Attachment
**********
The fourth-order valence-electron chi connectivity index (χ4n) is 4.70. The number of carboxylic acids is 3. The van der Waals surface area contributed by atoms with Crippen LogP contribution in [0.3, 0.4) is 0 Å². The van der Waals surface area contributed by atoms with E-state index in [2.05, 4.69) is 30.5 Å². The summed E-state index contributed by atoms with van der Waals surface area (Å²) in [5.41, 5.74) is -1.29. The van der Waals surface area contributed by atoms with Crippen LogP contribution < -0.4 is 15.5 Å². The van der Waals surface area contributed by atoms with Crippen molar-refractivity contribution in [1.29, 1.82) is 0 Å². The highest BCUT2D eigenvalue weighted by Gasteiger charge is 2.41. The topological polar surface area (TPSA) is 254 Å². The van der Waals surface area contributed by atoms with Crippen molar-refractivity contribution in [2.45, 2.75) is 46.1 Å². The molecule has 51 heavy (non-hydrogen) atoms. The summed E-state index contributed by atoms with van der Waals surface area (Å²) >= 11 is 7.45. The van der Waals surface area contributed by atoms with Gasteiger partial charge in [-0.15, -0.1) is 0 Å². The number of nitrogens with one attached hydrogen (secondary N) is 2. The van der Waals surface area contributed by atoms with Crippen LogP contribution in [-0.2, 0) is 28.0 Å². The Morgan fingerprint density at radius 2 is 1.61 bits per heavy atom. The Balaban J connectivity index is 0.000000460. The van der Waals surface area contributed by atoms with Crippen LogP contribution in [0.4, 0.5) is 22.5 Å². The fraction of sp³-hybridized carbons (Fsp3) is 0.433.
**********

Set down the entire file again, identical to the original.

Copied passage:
The fourth-order valence-electron chi connectivity index (χ4n) is 4.70. The number of carboxylic acids is 3. The van der Waals surface area contributed by atoms with Crippen LogP contribution in [0.3, 0.4) is 0 Å². The van der Waals surface area contributed by atoms with E-state index in [2.05, 4.69) is 30.5 Å². The summed E-state index contributed by atoms with van der Waals surface area (Å²) in [5.41, 5.74) is -1.29. The van der Waals surface area contributed by atoms with Crippen LogP contribution < -0.4 is 15.5 Å². The van der Waals surface area contributed by atoms with Crippen molar-refractivity contribution in [1.29, 1.82) is 0 Å². The highest BCUT2D eigenvalue weighted by Gasteiger charge is 2.41. The topological polar surface area (TPSA) is 254 Å². The van der Waals surface area contributed by atoms with Crippen molar-refractivity contribution in [2.45, 2.75) is 46.1 Å². The molecule has 51 heavy (non-hydrogen) atoms. The summed E-state index contributed by atoms with van der Waals surface area (Å²) >= 11 is 7.45. The van der Waals surface area contributed by atoms with Gasteiger partial charge in [-0.15, -0.1) is 0 Å². The number of nitrogens with one attached hydrogen (secondary N) is 2. The van der Waals surface area contributed by atoms with Crippen LogP contribution in [-0.2, 0) is 28.0 Å². The Morgan fingerprint density at radius 2 is 1.61 bits per heavy atom. The Balaban J connectivity index is 0.000000460. The van der Waals surface area contributed by atoms with Crippen LogP contribution in [0.4, 0.5) is 22.5 Å². The fraction of sp³-hybridized carbons (Fsp3) is 0.433.